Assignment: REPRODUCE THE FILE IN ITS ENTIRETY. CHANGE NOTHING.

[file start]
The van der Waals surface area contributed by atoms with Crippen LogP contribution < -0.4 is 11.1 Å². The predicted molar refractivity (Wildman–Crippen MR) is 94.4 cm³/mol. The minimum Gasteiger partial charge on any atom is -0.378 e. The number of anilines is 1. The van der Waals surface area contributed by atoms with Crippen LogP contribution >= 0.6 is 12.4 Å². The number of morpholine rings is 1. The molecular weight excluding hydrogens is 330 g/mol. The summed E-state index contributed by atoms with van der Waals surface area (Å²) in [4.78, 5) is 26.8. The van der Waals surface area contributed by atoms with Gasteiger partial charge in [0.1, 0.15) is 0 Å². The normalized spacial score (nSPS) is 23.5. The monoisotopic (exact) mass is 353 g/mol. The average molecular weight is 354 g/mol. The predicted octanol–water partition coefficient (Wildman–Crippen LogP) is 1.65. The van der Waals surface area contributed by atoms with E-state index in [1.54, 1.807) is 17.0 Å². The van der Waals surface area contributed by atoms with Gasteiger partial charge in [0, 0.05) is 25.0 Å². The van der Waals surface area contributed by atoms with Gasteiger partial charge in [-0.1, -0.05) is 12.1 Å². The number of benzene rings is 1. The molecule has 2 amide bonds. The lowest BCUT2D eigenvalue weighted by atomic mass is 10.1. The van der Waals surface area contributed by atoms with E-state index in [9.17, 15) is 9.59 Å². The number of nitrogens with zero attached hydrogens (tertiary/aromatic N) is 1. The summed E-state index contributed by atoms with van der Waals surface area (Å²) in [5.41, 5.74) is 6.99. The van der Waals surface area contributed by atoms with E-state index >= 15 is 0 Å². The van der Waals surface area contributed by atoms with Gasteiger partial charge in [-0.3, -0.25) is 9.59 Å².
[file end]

The van der Waals surface area contributed by atoms with Crippen LogP contribution < -0.4 is 11.1 Å². The predicted molar refractivity (Wildman–Crippen MR) is 94.4 cm³/mol. The minimum Gasteiger partial charge on any atom is -0.378 e. The number of anilines is 1. The van der Waals surface area contributed by atoms with Crippen LogP contribution >= 0.6 is 12.4 Å². The number of morpholine rings is 1. The molecular weight excluding hydrogens is 330 g/mol. The summed E-state index contributed by atoms with van der Waals surface area (Å²) in [4.78, 5) is 26.8. The van der Waals surface area contributed by atoms with Gasteiger partial charge in [0.1, 0.15) is 0 Å². The normalized spacial score (nSPS) is 23.5. The monoisotopic (exact) mass is 353 g/mol. The average molecular weight is 354 g/mol. The predicted octanol–water partition coefficient (Wildman–Crippen LogP) is 1.65. The van der Waals surface area contributed by atoms with E-state index in [1.54, 1.807) is 17.0 Å². The van der Waals surface area contributed by atoms with Gasteiger partial charge in [0, 0.05) is 25.0 Å². The van der Waals surface area contributed by atoms with Gasteiger partial charge in [-0.1, -0.05) is 12.1 Å². The number of benzene rings is 1. The molecule has 2 amide bonds. The lowest BCUT2D eigenvalue weighted by atomic mass is 10.1. The van der Waals surface area contributed by atoms with E-state index in [9.17, 15) is 9.59 Å². The number of nitrogens with zero attached hydrogens (tertiary/aromatic N) is 1. The summed E-state index contributed by atoms with van der Waals surface area (Å²) in [5.41, 5.74) is 6.99. The van der Waals surface area contributed by atoms with E-state index >= 15 is 0 Å². The van der Waals surface area contributed by atoms with Gasteiger partial charge in [-0.3, -0.25) is 9.59 Å².